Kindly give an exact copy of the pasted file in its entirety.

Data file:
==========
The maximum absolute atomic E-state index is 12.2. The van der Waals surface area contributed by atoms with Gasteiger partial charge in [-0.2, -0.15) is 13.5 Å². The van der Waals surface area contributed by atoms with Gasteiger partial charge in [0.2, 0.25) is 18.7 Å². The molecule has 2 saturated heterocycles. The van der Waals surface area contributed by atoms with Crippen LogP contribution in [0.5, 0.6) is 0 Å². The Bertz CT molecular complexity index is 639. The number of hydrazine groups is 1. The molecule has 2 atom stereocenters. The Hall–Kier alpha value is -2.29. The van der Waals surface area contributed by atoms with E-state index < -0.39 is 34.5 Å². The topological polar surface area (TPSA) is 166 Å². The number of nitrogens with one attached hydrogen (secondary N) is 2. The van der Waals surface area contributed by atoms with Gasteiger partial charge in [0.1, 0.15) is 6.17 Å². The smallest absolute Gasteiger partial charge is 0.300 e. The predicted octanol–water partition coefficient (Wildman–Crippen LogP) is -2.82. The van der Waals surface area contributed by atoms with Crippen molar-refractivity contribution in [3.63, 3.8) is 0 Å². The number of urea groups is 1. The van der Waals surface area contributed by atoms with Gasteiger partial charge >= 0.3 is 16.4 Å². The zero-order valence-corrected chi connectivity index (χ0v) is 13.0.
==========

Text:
The maximum absolute atomic E-state index is 12.2. The van der Waals surface area contributed by atoms with Gasteiger partial charge in [-0.2, -0.15) is 13.5 Å². The van der Waals surface area contributed by atoms with Gasteiger partial charge in [0.2, 0.25) is 18.7 Å². The molecule has 2 saturated heterocycles. The van der Waals surface area contributed by atoms with Crippen LogP contribution in [0.5, 0.6) is 0 Å². The Bertz CT molecular complexity index is 639. The number of hydrazine groups is 1. The molecule has 2 atom stereocenters. The Hall–Kier alpha value is -2.29. The van der Waals surface area contributed by atoms with E-state index < -0.39 is 34.5 Å². The topological polar surface area (TPSA) is 166 Å². The number of nitrogens with one attached hydrogen (secondary N) is 2. The van der Waals surface area contributed by atoms with Gasteiger partial charge in [0.1, 0.15) is 6.17 Å². The smallest absolute Gasteiger partial charge is 0.300 e. The predicted octanol–water partition coefficient (Wildman–Crippen LogP) is -2.82. The van der Waals surface area contributed by atoms with Crippen molar-refractivity contribution in [3.63, 3.8) is 0 Å². The number of urea groups is 1. The van der Waals surface area contributed by atoms with Gasteiger partial charge >= 0.3 is 16.4 Å². The zero-order valence-corrected chi connectivity index (χ0v) is 13.0.